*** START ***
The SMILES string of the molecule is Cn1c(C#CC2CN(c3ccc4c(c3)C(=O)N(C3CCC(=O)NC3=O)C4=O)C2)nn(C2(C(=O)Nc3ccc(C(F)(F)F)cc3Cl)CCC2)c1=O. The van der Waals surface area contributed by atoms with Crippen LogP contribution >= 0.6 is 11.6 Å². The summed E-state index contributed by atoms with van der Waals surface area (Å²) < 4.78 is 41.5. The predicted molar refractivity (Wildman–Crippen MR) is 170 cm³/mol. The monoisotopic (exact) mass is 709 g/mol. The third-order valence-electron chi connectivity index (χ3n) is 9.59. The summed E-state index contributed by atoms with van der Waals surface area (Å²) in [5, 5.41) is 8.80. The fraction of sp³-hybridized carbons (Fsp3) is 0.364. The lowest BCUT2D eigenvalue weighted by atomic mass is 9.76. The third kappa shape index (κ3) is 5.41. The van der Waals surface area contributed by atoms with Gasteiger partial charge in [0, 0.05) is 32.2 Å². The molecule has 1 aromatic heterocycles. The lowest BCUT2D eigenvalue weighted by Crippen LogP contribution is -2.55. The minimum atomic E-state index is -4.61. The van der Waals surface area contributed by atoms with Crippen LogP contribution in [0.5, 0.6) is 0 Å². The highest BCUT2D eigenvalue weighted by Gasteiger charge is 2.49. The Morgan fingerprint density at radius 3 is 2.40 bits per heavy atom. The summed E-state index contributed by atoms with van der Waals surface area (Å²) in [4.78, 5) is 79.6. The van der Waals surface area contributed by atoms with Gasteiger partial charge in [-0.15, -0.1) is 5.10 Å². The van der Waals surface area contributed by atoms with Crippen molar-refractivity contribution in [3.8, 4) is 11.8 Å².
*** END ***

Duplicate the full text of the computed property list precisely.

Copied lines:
The SMILES string of the molecule is Cn1c(C#CC2CN(c3ccc4c(c3)C(=O)N(C3CCC(=O)NC3=O)C4=O)C2)nn(C2(C(=O)Nc3ccc(C(F)(F)F)cc3Cl)CCC2)c1=O. The van der Waals surface area contributed by atoms with Crippen LogP contribution >= 0.6 is 11.6 Å². The summed E-state index contributed by atoms with van der Waals surface area (Å²) < 4.78 is 41.5. The predicted molar refractivity (Wildman–Crippen MR) is 170 cm³/mol. The monoisotopic (exact) mass is 709 g/mol. The third-order valence-electron chi connectivity index (χ3n) is 9.59. The summed E-state index contributed by atoms with van der Waals surface area (Å²) in [5, 5.41) is 8.80. The fraction of sp³-hybridized carbons (Fsp3) is 0.364. The lowest BCUT2D eigenvalue weighted by atomic mass is 9.76. The third kappa shape index (κ3) is 5.41. The van der Waals surface area contributed by atoms with Gasteiger partial charge in [0, 0.05) is 32.2 Å². The molecule has 1 aromatic heterocycles. The lowest BCUT2D eigenvalue weighted by Crippen LogP contribution is -2.55. The minimum atomic E-state index is -4.61. The van der Waals surface area contributed by atoms with Crippen LogP contribution in [0.5, 0.6) is 0 Å². The highest BCUT2D eigenvalue weighted by Gasteiger charge is 2.49. The Morgan fingerprint density at radius 3 is 2.40 bits per heavy atom. The summed E-state index contributed by atoms with van der Waals surface area (Å²) in [4.78, 5) is 79.6. The van der Waals surface area contributed by atoms with Gasteiger partial charge in [-0.15, -0.1) is 5.10 Å². The van der Waals surface area contributed by atoms with Crippen molar-refractivity contribution in [3.8, 4) is 11.8 Å².